The Field Day Theatre Company began as an artistic collaboration between playwright Brian Friel and actor Stephen Rea. In 1980, the duo set out to launch a production of Friel's recently completed play, Translations. They decided to rehearse and premiere the play in Derry with the hope of establishing a major theatre company for Northern Ireland. The production and performance of Translations generated a level of excitement and anticipation that unified, if only for a short time, the various factions of a divided community.
Self-hating Jew or self-loathing Jew, both associated with auto-antisemitism, is a term which is used to describe Jews whose views are perceived as antisemitic. The concept gained widespread currency after Theodor Lessing's 1930 book Der jüdische Selbsthaß, which sought to explain a perceived inclination among Jewish intellectuals, toward inciting antisemitism, by stating their views about Judaism. The term is said to have become "something of a key term of opprobrium in and beyond Cold War-era debates about Zionism".
Hamid Dabashi is an Iranian-American professor of Iranian Studies and Comparative Literature at Columbia University in New York City.
Joseph Andoni Massad is a Jordanian academic specializing in Middle Eastern studies, who serves as Professor of Modern Arab Politics and Intellectual History in the Department of Middle Eastern, South Asian, and African Studies at Columbia University. His academic work has focused on Palestinian, Jordanian, and Israeli nationalism.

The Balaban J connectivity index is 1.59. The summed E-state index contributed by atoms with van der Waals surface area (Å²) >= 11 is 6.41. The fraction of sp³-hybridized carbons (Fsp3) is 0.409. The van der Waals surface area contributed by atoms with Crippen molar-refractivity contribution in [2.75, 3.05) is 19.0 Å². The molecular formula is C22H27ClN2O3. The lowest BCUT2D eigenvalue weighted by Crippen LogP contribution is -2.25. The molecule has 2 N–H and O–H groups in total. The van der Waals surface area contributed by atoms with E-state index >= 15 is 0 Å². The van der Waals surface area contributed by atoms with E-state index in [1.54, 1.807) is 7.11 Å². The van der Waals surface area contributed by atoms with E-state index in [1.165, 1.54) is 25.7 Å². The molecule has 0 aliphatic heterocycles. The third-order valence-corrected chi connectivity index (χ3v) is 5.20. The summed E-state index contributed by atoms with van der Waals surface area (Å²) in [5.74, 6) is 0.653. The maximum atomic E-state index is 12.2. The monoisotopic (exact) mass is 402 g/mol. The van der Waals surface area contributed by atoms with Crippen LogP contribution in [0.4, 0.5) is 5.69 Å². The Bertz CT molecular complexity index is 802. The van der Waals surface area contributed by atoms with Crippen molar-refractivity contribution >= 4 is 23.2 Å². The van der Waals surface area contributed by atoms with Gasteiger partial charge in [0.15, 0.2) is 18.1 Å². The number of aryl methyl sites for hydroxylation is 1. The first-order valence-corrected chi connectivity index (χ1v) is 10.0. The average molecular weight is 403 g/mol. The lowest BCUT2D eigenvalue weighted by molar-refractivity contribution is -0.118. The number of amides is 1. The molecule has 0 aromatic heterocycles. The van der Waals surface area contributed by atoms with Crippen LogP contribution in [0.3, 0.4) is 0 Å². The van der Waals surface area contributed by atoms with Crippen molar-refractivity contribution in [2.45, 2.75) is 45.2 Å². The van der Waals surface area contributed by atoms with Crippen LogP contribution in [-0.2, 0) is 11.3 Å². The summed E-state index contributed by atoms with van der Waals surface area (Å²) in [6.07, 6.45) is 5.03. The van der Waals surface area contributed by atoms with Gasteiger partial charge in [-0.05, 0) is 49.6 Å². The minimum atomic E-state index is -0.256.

Anti-Zionism is opposition to Zionism. Although anti-Zionism is a heterogeneous phenomenon, all of its proponents ultimately agree that the creation of the modern State of Israel, and the movement to create a sovereign Jewish state in the biblical Land of Israel, was flawed or unjust in some way.
Antony Lerman is a British writer who specialises in the study of antisemitism, the Israeli–Palestinian conflict, multiculturalism, and the place of religion in society. From 2006 to early 2009, he was Director of the Institute for Jewish Policy Research, a think tank on issues affecting Jewish communities in Europe. From December 1999 to 2006, he was Chief Executive of the Hanadiv Charitable Foundation, renamed the Rothschild Foundation Europe in 2007. He is a founding member of the Jewish Forum for Justice and Human Rights, and a former editor of Patterns of Prejudice, a quarterly academic journal focusing on the sociology of race and ethnicity.
Racism in the Palestinian territories encompasses all forms and manifestations of racism experienced in the Palestinian Territories, of the West Bank, Gaza, and East Jerusalem, irrespective of the religion, colour, creed, or ethnic origin of the perpetrator and victim, or their citizenship, residency, or visitor status. It may refer to Jewish settler attitudes regarding Palestinians as well as Palestinian attitudes to Jews and the settlement enterprise undertaken in their name.